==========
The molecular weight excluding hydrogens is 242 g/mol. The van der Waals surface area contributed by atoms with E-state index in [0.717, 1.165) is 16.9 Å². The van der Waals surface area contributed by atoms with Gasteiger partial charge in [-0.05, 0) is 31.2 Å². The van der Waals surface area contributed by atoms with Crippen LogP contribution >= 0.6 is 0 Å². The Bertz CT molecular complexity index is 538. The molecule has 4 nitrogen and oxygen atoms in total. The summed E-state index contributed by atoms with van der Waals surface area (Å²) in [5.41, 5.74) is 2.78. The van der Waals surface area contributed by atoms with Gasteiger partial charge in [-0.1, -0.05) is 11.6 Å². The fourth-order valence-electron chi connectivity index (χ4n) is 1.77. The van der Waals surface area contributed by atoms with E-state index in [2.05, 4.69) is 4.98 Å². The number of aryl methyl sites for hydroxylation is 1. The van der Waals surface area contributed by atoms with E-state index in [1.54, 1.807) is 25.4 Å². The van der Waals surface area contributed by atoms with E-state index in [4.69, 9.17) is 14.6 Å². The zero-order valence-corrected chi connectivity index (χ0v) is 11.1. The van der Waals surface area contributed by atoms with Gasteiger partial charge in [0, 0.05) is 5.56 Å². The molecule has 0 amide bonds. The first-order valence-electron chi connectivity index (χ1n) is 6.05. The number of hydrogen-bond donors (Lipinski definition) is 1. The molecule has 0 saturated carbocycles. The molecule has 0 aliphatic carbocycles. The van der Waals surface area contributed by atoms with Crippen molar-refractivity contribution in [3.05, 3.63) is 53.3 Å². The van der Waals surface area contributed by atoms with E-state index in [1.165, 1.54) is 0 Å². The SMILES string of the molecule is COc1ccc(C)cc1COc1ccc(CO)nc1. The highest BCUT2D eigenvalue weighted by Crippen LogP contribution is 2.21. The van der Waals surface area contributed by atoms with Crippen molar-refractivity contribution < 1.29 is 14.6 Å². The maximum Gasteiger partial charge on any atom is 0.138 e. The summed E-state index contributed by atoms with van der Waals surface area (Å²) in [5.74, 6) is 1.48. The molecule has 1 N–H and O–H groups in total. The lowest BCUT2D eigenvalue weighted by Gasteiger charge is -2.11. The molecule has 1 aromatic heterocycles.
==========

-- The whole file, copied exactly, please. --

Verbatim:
The molecular weight excluding hydrogens is 242 g/mol. The van der Waals surface area contributed by atoms with E-state index in [0.717, 1.165) is 16.9 Å². The van der Waals surface area contributed by atoms with Gasteiger partial charge in [-0.05, 0) is 31.2 Å². The van der Waals surface area contributed by atoms with Crippen LogP contribution >= 0.6 is 0 Å². The Bertz CT molecular complexity index is 538. The molecule has 4 nitrogen and oxygen atoms in total. The summed E-state index contributed by atoms with van der Waals surface area (Å²) in [5.41, 5.74) is 2.78. The van der Waals surface area contributed by atoms with Gasteiger partial charge in [-0.1, -0.05) is 11.6 Å². The fourth-order valence-electron chi connectivity index (χ4n) is 1.77. The van der Waals surface area contributed by atoms with E-state index in [2.05, 4.69) is 4.98 Å². The number of aryl methyl sites for hydroxylation is 1. The van der Waals surface area contributed by atoms with E-state index in [1.54, 1.807) is 25.4 Å². The van der Waals surface area contributed by atoms with E-state index in [4.69, 9.17) is 14.6 Å². The zero-order valence-corrected chi connectivity index (χ0v) is 11.1. The van der Waals surface area contributed by atoms with Gasteiger partial charge in [0, 0.05) is 5.56 Å². The molecule has 0 amide bonds. The first-order valence-electron chi connectivity index (χ1n) is 6.05. The number of hydrogen-bond donors (Lipinski definition) is 1. The molecule has 0 saturated carbocycles. The molecule has 0 aliphatic carbocycles. The van der Waals surface area contributed by atoms with Crippen molar-refractivity contribution in [3.05, 3.63) is 53.3 Å². The van der Waals surface area contributed by atoms with E-state index in [1.165, 1.54) is 0 Å². The SMILES string of the molecule is COc1ccc(C)cc1COc1ccc(CO)nc1. The highest BCUT2D eigenvalue weighted by Crippen LogP contribution is 2.21. The van der Waals surface area contributed by atoms with Crippen molar-refractivity contribution < 1.29 is 14.6 Å². The maximum Gasteiger partial charge on any atom is 0.138 e. The summed E-state index contributed by atoms with van der Waals surface area (Å²) in [5.74, 6) is 1.48. The molecule has 1 N–H and O–H groups in total. The lowest BCUT2D eigenvalue weighted by Gasteiger charge is -2.11. The molecule has 1 aromatic heterocycles.